With each post that we write about Julia Fullerton-Batten her portfolio of work seems to have grown to accommodate the latest of her brilliant projects, and in what seems to be a never-ending string of stunning concepts her latest series Blind is perhaps the most challenging of all. Photographing a series of blind models against their choice of background, the photographer challenges the limitations of a medium which relies on vision, and causes the viewer to question their own notion of normality.
Fresh from celebrating her nomination for the Taylor Wessing photography prize, we caught up with the photographer to find out what she learned from shooting the Blind series, and the research which went into it…
What made you decide to make the Blind series?
From the time I wake up in the morning until my eyes close in sleep, my life is full of light and visual images. I see what is going on around me, I can watch my children grow, judge the personality and moods of people whom I meet, I can drive a car and above all, my sight is essential for my career as a photographer. How different my life would be if I was surrounded by dark, blurred scenes of mottled grey and colours. Sight is one of mankind’s five senses. What is it like to be blind, fully or partially? Is it worse to be blind from birth, or to be robbed of one’s sight later in life through illness or accident? What’s more, my father-in-law is going more and more blind each time I visit him. I am conscious how much his focus is changing; he used to look at me, but now he practically sees through me.
How did you relate to your models?
I met each of my models on several occasions before the shoot to hear their stories. It was interesting visiting them in their homes. They would let me in, and the room would be very dark, but they would be aware to switch the light on for me. They were all very welcoming, and when I interviewed them they were very open.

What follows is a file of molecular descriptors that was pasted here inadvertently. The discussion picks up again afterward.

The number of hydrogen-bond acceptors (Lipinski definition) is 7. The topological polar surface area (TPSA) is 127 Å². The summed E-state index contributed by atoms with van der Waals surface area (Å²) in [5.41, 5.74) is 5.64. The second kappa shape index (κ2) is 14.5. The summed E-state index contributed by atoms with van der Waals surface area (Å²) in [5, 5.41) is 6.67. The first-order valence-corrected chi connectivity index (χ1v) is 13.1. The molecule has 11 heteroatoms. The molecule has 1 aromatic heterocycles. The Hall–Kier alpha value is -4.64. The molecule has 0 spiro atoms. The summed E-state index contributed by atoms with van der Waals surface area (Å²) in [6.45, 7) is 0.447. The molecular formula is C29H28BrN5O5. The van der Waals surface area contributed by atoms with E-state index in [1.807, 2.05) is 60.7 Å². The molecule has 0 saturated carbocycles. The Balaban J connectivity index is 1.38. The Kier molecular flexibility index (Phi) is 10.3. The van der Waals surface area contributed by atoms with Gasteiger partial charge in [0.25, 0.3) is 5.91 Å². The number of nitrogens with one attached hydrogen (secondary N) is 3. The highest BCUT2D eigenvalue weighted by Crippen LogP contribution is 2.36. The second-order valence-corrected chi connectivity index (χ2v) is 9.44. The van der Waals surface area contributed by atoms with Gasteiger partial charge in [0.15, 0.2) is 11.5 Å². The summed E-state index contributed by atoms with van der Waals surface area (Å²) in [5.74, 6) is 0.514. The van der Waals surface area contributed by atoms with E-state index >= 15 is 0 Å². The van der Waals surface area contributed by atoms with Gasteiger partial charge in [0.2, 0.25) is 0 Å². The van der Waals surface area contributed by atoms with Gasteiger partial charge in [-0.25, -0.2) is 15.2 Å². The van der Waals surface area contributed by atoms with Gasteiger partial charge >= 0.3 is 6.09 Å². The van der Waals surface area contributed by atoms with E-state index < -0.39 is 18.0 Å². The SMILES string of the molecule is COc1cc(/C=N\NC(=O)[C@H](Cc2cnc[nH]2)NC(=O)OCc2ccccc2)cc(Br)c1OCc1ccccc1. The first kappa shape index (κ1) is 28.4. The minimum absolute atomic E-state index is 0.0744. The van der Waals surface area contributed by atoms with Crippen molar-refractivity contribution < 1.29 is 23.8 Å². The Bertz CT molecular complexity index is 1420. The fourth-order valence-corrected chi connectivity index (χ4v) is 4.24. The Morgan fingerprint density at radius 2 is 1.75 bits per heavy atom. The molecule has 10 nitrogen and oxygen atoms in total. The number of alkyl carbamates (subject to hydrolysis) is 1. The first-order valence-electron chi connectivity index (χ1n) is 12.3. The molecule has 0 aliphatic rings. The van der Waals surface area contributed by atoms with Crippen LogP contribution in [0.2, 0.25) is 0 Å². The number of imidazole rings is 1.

How did you go about selecting the backgrounds for the photographs?
I had already decided to rise to the challenge of portraying my blind models by asking them to choose a background against which they would like their portrait to be positioned. Later they “wrote” their stories in their own words using speech recognition software and Braille keys on their computer keyboard, and explained their choice of background. For example, Richard rides a tandem through the countryside close to Farnham, Surrey, and Diane rides a horse in Cornwall, whereas brothers Adam and David represented Great Britain at Goalball in the 2012 Paralympics, and Maryam has decided to move to live in New York.
How do you feel about the series, and the people you shot for it, when you look at it now?
Relating to my models was a very humbling experience – their stories weighed me down with sorrow at their misfortune – but, at the same time it was a profoundly uplifting one. Without exception, my models are shining examples of how to continue living with joy and energy even under very difficult circumstances.
One thing I realised is that there are many degrees of blindness, and each person is different. And that although they can’t see, their senses of touch, sound and smell are heightened in some form of compensation. I can only admire the courage and fortitude of my blind friends at how they handle their lives in such a positive way.
Has making this series changed the way you go about taking photographs?
Life is precious, and we should all make the most of it. I meet so many photographers who lose their confidence to believe in themselves or their ideas. They end up doing nothing. We all need to make the most of what has been given to us.
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